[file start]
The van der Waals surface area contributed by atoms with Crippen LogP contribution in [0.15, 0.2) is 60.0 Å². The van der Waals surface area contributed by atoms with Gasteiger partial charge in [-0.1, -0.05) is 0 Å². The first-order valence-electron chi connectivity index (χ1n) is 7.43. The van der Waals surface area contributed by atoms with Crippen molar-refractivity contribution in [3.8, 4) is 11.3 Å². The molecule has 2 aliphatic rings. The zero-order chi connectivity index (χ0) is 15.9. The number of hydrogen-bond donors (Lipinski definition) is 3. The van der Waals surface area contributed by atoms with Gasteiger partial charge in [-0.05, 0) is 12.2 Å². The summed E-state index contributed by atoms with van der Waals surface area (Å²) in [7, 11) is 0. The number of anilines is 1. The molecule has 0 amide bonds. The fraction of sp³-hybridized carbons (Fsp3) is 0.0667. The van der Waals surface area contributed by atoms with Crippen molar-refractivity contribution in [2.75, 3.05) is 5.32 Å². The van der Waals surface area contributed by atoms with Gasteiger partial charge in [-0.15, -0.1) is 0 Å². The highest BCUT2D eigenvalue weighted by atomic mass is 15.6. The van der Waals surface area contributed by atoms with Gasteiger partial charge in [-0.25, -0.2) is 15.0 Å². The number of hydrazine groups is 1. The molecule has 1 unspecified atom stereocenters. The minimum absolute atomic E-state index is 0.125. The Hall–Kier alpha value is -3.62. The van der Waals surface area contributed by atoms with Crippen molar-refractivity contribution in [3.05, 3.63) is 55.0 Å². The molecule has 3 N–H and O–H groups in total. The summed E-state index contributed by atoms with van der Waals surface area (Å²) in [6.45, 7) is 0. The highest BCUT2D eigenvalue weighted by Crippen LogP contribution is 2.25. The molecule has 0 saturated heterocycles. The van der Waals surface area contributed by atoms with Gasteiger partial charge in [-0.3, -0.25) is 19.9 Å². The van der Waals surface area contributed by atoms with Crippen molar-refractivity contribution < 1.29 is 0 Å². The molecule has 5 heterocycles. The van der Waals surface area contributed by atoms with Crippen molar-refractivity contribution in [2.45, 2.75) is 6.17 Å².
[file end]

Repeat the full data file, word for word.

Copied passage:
The van der Waals surface area contributed by atoms with Crippen LogP contribution in [0.15, 0.2) is 60.0 Å². The van der Waals surface area contributed by atoms with Gasteiger partial charge in [-0.1, -0.05) is 0 Å². The first-order valence-electron chi connectivity index (χ1n) is 7.43. The van der Waals surface area contributed by atoms with Crippen molar-refractivity contribution in [3.8, 4) is 11.3 Å². The molecule has 2 aliphatic rings. The zero-order chi connectivity index (χ0) is 15.9. The number of hydrogen-bond donors (Lipinski definition) is 3. The van der Waals surface area contributed by atoms with Gasteiger partial charge in [-0.05, 0) is 12.2 Å². The summed E-state index contributed by atoms with van der Waals surface area (Å²) in [7, 11) is 0. The number of anilines is 1. The molecule has 0 amide bonds. The fraction of sp³-hybridized carbons (Fsp3) is 0.0667. The van der Waals surface area contributed by atoms with Crippen molar-refractivity contribution in [2.75, 3.05) is 5.32 Å². The van der Waals surface area contributed by atoms with Gasteiger partial charge in [-0.15, -0.1) is 0 Å². The highest BCUT2D eigenvalue weighted by atomic mass is 15.6. The van der Waals surface area contributed by atoms with Gasteiger partial charge in [-0.25, -0.2) is 15.0 Å². The number of hydrazine groups is 1. The molecule has 1 unspecified atom stereocenters. The minimum absolute atomic E-state index is 0.125. The Hall–Kier alpha value is -3.62. The van der Waals surface area contributed by atoms with Crippen molar-refractivity contribution in [3.05, 3.63) is 55.0 Å². The molecule has 3 N–H and O–H groups in total. The summed E-state index contributed by atoms with van der Waals surface area (Å²) in [6.45, 7) is 0. The highest BCUT2D eigenvalue weighted by Crippen LogP contribution is 2.25. The molecule has 0 saturated heterocycles. The van der Waals surface area contributed by atoms with Gasteiger partial charge in [-0.3, -0.25) is 19.9 Å². The van der Waals surface area contributed by atoms with Crippen molar-refractivity contribution < 1.29 is 0 Å². The molecule has 5 heterocycles. The van der Waals surface area contributed by atoms with Crippen molar-refractivity contribution in [2.45, 2.75) is 6.17 Å².